The causes of shoulder pain are varied. It is observed in a wide range from tumors to traumas. For this reason, first of all, tumors and infections should be considered and should be distinguished in cases of fever, shoulder pain at night, weight loss, shoulder pain that does not change with arm movements and does not respond to painkillers. After other reasons are ruled out, treatment should be planned by focusing on the main cause. Physical therapy is used in most of the pathologies that cause shoulder pain.

Ice application is extremely beneficial in acute pain. The shoulder should be rested as much as possible, used sparingly and anti-inflammatory drugs should be used. Very good results are obtained with ice treatment to be applied for 15 minutes, 3-5 times a day.

A shoulder sling should be used in patients with severe pain that cannot carry their arm or people who have been traumatized. Suspension time should be kept as short as possible.

Treatment approach is different in chronic pain. At this stage, physical therapy methods have an important place. ESWT can be useful in combination with exercise practices to increase range of motion and muscle strength.


25 August 2020 by rommer 0 Comments

Neural Therapy


What is Neural Therapy?

Neural therapy is a treatment method that emerged about a century ago as a result of two German physicians, named Huneke, who started to use a method that was previously applied but was almost forgotten, and observed some coincidences well.

Neural therapy is a treatment method designed to use our autonomic nervous system with low dose local anesthetic injection. The electrical potential of healthy cells decreases with infections, trauma and surgical incision. If severe, intense and continuous stimuli continue, cells cannot recover. Unless the person has an anatomical and genetic disorder, deficiency, and advanced degeneration, the injection applied to the skin with neural therapy can reverse and treat the formation processes of some diseases.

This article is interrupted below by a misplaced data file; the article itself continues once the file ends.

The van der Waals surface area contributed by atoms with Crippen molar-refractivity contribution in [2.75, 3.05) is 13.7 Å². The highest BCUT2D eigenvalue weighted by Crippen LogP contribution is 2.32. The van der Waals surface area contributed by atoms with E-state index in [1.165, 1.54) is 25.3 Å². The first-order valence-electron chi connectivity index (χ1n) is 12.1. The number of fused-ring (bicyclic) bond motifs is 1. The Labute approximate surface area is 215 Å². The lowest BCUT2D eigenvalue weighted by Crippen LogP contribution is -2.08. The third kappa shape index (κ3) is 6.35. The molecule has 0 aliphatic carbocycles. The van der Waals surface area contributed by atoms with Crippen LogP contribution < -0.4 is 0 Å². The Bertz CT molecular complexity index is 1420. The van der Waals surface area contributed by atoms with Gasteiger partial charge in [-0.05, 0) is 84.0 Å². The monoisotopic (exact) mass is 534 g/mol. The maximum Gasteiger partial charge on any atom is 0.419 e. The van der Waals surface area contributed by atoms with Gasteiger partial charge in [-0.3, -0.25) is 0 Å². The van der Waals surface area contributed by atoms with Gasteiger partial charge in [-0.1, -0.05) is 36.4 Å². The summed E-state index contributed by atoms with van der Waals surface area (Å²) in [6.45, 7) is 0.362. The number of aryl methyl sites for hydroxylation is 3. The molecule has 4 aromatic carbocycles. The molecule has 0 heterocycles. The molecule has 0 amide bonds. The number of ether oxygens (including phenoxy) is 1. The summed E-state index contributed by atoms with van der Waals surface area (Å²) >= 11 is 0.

Neural therapy is a field of application that regulates OSS (autonomic nervous system) and neutralizes negative stimuli in disruptive areas.

How Does Neural Therapy Work?

The neurovegetative system, which we call the autonomic nervous system, is a part of our nervous system that covers the whole body and has effects at the cellular level. Bioelectrical damage in OSS underlies our diseases and persistent pain. Infections, surgeries, accidents, physical and psychological traumas that we have experienced throughout our lives cause the formation of bioelectrically problematic areas in our body. These problem areas are called “interference fields”. Bioelectrical damages in these regions can be permanent for life. This electrical communication disorder can be corrected by the injection to be applied to the skin part of these regions, also called interference areas.

“Interference field” is the deterioration of the basic bioelectrical structure of the cells. In a healthy cell, there is an electrical difference inside and outside the cell, with the effect of electrolytes in our body. This difference, which is approximately -40 / -90 millivolts, is called the membrane electrical potential.

Negative warnings from the diseased area spread to the whole body. Some of these are repaired by the body, but some cannot be repaired. Life-long external factors (infections, trauma, operations-like interventions to the body) have the potential to create disruptive areas. Stimuli originating from these areas (primary focus), which are the source of the problem, may affect the message network of the OSS and form a focus in another region (secondary affected area). Today’s medicine tries to treat this secondary focus. For this reason, there are problems in treatment.

The potential of past infection foci, traumas, operations and all dental treatments that are not performed well to create disruptive areas is high. Especially the head and neck area is dense in terms of disturbing areas.